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clarity

French author Marie-Henri Beyle (better known by his pen name Stendhal) in a letter to fellow novelist Honoré de Balzac (1840)

Definition:

A characteristic of a speech or a prose composition that communicates effectively with its intended audience. Also called perspicuity.

In general, the qualities of clearly written prose include a carefully defined purpose, logical organization, well-constructed sentences, and precise word choice. Verb: clarify. Contrast with gobbledygook.


See also:

Etymology:

From the Latin, "clear"

Observations

  • "When asked what qualities they value most in writing, people who must read a great deal professionally put clarity at the top of their list. If they have to invest too much effort in figuring out the writer's meaning, they will give up in dismay or annoyance."
    (Maxine C. Hairston, Successful Writing. Norton, 1992)


  • "All men are really attracted by the beauty of plain speech [but they] write in a florid style in imitation of this."
    (Henry David Thoreau, quoted by J.M. Williams in Ten Lessons in Clarity and Grace, 1981)


  • "The main thing I try to do is write as clearly as I can. I rewrite a good deal to make it clear."
    (E.B. White, The New York Times. Aug. 3, 1942)


  • Clear Beginnings
    "Meek or bold, a good beginning achieves clarity. A sensible line threads through the prose; things follow one another with literal logic or with the logic of feeling. Clarity isn't an exciting virtue, but it's a virtue always, and especially at the beginning of a piece of prose. Some writers seem to resist clarity, even to write confusingly on purpose. Not many would admit to this.

    "One who did was the wonderful-though-not-to-be-imitated Gertrude Stein: 'My writing is clear as mud, but mud settles and clear streams run on and disappear.' Oddly, it's one of the clearest sentences she ever wrote.

    "For many other writers, clarity simply falls victim to a desire to achieve other things, to dazzle with style or to bombard with information. It's one thing for the reader to take pleasure in the writer's achievements, another when the writer's own pleasure is apparent. Skill, talent, inventiveness, all can become overbearing and intrusive. The image that calls attention to itself is often the image you can do without."
    (Tracy Kidder and Richard Todd, "The Best Beginning: Clarity." The Wall Street Journal, January 11, 2013)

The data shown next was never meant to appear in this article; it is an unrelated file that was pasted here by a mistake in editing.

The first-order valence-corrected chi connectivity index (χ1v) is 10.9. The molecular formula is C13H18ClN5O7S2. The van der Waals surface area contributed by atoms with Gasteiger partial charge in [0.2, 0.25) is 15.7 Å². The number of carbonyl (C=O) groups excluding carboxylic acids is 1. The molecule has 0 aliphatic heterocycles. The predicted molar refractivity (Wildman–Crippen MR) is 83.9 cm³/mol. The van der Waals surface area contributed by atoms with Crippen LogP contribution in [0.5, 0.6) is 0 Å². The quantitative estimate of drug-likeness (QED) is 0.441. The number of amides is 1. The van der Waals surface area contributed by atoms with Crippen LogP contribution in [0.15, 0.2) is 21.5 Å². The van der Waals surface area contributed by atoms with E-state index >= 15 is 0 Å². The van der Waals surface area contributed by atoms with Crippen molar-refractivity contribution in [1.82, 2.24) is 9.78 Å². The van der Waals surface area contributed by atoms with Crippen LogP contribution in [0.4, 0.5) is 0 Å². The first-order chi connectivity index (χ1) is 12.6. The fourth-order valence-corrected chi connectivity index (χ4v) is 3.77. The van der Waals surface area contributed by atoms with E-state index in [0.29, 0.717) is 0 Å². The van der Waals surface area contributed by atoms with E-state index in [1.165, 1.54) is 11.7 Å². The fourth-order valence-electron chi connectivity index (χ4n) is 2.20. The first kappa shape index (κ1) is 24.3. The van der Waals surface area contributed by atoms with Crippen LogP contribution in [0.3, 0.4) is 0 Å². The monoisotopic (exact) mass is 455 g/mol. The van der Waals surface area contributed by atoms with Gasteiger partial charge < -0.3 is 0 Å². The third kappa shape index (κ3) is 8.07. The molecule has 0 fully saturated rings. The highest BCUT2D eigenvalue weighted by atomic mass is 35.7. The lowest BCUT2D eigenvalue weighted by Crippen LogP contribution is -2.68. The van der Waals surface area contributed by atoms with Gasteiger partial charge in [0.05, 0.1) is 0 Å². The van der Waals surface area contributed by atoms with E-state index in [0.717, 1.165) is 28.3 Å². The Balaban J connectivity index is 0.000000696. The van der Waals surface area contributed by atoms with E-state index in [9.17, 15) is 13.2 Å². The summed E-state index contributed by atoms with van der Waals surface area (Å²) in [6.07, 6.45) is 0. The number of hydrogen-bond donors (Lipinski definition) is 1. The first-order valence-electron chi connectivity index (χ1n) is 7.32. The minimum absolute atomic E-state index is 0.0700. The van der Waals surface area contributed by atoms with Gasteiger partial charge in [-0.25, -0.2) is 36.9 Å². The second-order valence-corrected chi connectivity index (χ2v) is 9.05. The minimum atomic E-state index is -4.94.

• The Challenge of Writing Clearly
    "It's good to write clearly, and anyone can. . . .

    "Of course, writing fails for reasons more serious than unclear sentences. We bewilder our readers when we can't organize complex ideas coherently, and we cannot hope for their assent when we ignore their reasonable questions and objections. But once we've formulated our claims, organized their supporting reasons logically, and grounded those reasons on sound evidence, we still have to express it all in clear and coherent language, a difficult task for most writers, and a daunting one for many.

    "It is a problem that has afflicted generations of writers who, instead of communicating their ideas in clear and direct language, hide them not only from their readers, but sometimes even from themselves. When we read that kind of writing in government regulations, we call it bureaucratese . . .. Written deliberately or carelessly, it is a language of exclusion that a diverse and democratic society cannot tolerate."
    (Joseph M. Williams, Style: The Basics of Clarity and Grace. Addison Wesley Longman, 2003)


  • Lanham on Clarity
    "There are so many ways of being clear! So many different audiences to be clear to! When I tell you to 'Be clear!' I am simply telling you to 'Succeed,' 'Get the message across.' Again, good advice but not much real help. I have not solved your problem, I've simply restated it. 'Clarity,' in such a formulation, refers not to words on a page but to responses, yours or your reader's. And the writer has to write words on a page, not ideas in a mind. . . .

    "The 'successful communication' that 'clarity' points to is finally our success in getting someone else to share our view of the world, a view we have composed by perceiving it. And if this is true of perception it must hold true for prose too. To write is to compose a world as well as view one."
    (Richard Lanham, Analyzing Prose. Continuum, 2003)
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